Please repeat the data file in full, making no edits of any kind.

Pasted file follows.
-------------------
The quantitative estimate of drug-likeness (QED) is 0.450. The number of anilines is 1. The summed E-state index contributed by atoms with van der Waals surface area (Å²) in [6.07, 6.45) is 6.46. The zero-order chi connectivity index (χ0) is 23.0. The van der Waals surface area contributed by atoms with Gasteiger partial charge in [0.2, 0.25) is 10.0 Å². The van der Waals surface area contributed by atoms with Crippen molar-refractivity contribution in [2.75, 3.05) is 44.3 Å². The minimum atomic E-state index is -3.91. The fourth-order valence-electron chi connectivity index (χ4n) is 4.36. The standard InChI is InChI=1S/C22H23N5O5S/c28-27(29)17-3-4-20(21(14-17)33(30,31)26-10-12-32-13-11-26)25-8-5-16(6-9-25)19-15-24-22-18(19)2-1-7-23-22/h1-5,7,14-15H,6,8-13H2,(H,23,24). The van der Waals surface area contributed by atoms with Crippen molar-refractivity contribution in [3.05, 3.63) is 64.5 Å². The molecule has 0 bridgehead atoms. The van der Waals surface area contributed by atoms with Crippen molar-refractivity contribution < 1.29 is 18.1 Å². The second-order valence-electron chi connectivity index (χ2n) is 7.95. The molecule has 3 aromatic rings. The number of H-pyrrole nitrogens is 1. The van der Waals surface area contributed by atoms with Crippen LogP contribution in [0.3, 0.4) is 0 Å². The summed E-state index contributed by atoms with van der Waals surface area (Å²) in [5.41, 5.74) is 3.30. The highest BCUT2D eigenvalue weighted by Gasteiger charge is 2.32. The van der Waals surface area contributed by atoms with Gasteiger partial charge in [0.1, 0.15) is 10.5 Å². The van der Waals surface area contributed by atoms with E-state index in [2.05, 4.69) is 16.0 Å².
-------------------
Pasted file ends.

The quantitative estimate of drug-likeness (QED) is 0.450. The number of anilines is 1. The summed E-state index contributed by atoms with van der Waals surface area (Å²) in [6.07, 6.45) is 6.46. The zero-order chi connectivity index (χ0) is 23.0. The van der Waals surface area contributed by atoms with Gasteiger partial charge in [0.2, 0.25) is 10.0 Å². The van der Waals surface area contributed by atoms with Crippen molar-refractivity contribution in [2.75, 3.05) is 44.3 Å². The minimum atomic E-state index is -3.91. The fourth-order valence-electron chi connectivity index (χ4n) is 4.36. The standard InChI is InChI=1S/C22H23N5O5S/c28-27(29)17-3-4-20(21(14-17)33(30,31)26-10-12-32-13-11-26)25-8-5-16(6-9-25)19-15-24-22-18(19)2-1-7-23-22/h1-5,7,14-15H,6,8-13H2,(H,23,24). The van der Waals surface area contributed by atoms with Crippen molar-refractivity contribution in [3.05, 3.63) is 64.5 Å². The molecule has 0 bridgehead atoms. The van der Waals surface area contributed by atoms with Crippen molar-refractivity contribution < 1.29 is 18.1 Å². The second-order valence-electron chi connectivity index (χ2n) is 7.95. The molecule has 3 aromatic rings. The number of H-pyrrole nitrogens is 1. The van der Waals surface area contributed by atoms with Crippen LogP contribution in [0.3, 0.4) is 0 Å². The summed E-state index contributed by atoms with van der Waals surface area (Å²) in [5.41, 5.74) is 3.30. The highest BCUT2D eigenvalue weighted by Gasteiger charge is 2.32. The van der Waals surface area contributed by atoms with Gasteiger partial charge in [0.1, 0.15) is 10.5 Å². The van der Waals surface area contributed by atoms with E-state index in [2.05, 4.69) is 16.0 Å².